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Langerhans cells prevent subbasal nerve damage and upregulate neurotrophic factors in dry eye disease

 Eun Young Choi  ;  Hyun Goo Kang  ;  Chul Hee Lee  ;  Areum Yeo  ;  Hye Mi Noh  ;  Nayeong Gu  ;  Myoung Joon Kim  ;  Jong Suk Song  ;  Hyeon Chang Kim  ;  Hyung Keun Lee 
 PLOS ONE, Vol.12(4) : e0176153, 2017 
Journal Title
Issue Date
Adult ; Aged ; Animals ; Antigens, Surface/genetics ; Antigens, Surface/metabolism ; Case-Control Studies ; Cell Count ; Cross-Sectional Studies ; Cytokines/metabolism ; Disease Models, Animal ; Dry Eye Syndromes/metabolism* ; Dry Eye Syndromes/pathology ; Female ; Humans ; Inflammation/metabolism ; Inflammation/pathology ; Langerhans Cells/metabolism* ; Lectins, C-Type/genetics ; Lectins, C-Type/metabolism ; Male ; Mannose-Binding Lectins/genetics ; Mannose-Binding Lectins/metabolism ; Mice ; Microscopy, Confocal ; Middle Aged ; Nerve Growth Factors/metabolism* ; Up-Regulation ; Young Adult
The functional role of Langerhans cells (LCs) in ocular surface inflammation and nerve damage in dry eye (DE) disease has yet to be determined. This study was performed to investigate this relationship through both clinical study on DE patients and in vivo mouse models with induced DE disease. In a cross-sectional case-control study (54 eyes of DE patients; 34 eyes of control patients), average cell density, area, and process length of LCs were measured using confocal microscopy. Data were analyzed to determine whether changes in LCs are correlated with subbasal nerve plexus (SNP) parameters (nerve density, beading, and tortuosity). In DE patients, SNP density marginally decreased and nerve beading and tortuosity were significantly increased compared to the control group. The total number of LCs significantly increased in DE patients, and some LCs with elongated processes were found to be attached to nerve fibers. Interestingly, nerve loss and deformation were correlated with inactivation of LCs. In an in vivo experiment to elucidate the role of LCs in ocular surface inflammation and corneal nerve loss, we used a genetically modified mouse model (CD207-DTR) that reduced the population of CD207 (Langerin) expressing cells by injection of diphtheria toxin. In CD207-depleted mice with DE disease (CD207-dDTR+DE), corneal nerves in the central region were significantly decreased, an effect that was not observed in wild-type (WT)+DE mice. In CD207-dDTR+DE mice, infiltration of CD4+, CD19+, CD45+, and CD11b+ cells into the ocular surface was increased, as confirmed by flow cytometry. Increased IL-17 and IFN-γ mRNA levels, and decreased expression of neurotrophic factors and neurotransmitters, were also found in the CD207-dDTR+DE mice. These data support a functional role for LCs in negatively regulating ocular surface inflammation and exhibiting a neuroprotective function in DE disease.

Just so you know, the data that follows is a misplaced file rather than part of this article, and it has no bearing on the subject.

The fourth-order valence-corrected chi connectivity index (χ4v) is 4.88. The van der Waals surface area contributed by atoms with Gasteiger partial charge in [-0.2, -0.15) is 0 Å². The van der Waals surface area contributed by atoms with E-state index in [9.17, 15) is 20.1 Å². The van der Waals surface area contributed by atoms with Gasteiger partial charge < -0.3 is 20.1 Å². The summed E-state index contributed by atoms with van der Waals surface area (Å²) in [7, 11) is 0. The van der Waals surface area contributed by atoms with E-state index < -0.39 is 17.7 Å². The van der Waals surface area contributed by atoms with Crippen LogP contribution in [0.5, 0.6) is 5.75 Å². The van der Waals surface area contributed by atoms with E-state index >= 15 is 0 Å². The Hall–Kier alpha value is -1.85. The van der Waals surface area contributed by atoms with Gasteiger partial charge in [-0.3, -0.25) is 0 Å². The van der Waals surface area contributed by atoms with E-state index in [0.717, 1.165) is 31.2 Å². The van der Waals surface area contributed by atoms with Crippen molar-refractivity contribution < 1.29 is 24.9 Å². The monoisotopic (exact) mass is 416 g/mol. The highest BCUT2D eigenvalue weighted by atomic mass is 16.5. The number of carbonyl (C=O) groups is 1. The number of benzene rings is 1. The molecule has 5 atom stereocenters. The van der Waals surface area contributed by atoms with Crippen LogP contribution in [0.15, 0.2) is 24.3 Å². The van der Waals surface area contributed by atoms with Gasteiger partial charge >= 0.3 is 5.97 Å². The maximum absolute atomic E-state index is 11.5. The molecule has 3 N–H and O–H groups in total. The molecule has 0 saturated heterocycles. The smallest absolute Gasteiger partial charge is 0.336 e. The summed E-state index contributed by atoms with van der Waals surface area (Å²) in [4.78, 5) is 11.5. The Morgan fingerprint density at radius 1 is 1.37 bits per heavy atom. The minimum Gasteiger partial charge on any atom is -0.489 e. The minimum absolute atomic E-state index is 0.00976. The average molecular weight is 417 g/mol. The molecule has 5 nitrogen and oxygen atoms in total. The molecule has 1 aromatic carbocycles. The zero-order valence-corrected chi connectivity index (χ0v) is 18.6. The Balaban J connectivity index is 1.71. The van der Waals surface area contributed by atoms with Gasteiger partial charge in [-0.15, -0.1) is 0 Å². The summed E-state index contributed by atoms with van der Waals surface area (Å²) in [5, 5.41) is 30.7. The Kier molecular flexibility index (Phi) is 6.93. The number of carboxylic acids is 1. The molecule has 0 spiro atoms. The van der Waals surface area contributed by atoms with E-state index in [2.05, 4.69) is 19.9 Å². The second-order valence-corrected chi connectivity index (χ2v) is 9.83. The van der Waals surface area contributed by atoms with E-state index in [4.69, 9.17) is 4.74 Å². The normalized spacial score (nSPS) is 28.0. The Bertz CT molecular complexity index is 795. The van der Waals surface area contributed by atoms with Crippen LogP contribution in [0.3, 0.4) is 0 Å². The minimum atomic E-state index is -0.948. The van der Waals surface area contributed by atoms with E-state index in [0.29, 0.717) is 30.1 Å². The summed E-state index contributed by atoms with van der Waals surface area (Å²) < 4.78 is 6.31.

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1. College of Medicine (의과대학) > Dept. of Ophthalmology (안과학교실) > 1. Journal Papers
1. College of Medicine (의과대학) > Dept. of Preventive Medicine (예방의학교실) > 1. Journal Papers
Yonsei Authors
Kang, Hyun Goo(강현구) ORCID logo https://orcid.org/0000-0001-8359-9618
Kim, Hyeon Chang(김현창) ORCID logo https://orcid.org/0000-0001-7867-1240
Lee, Chul Hee(이철희)
Lee, Hyung Keun(이형근) ORCID logo https://orcid.org/0000-0002-1123-2136
Choi, Eun Young(최은영) ORCID logo https://orcid.org/0000-0002-1668-6452
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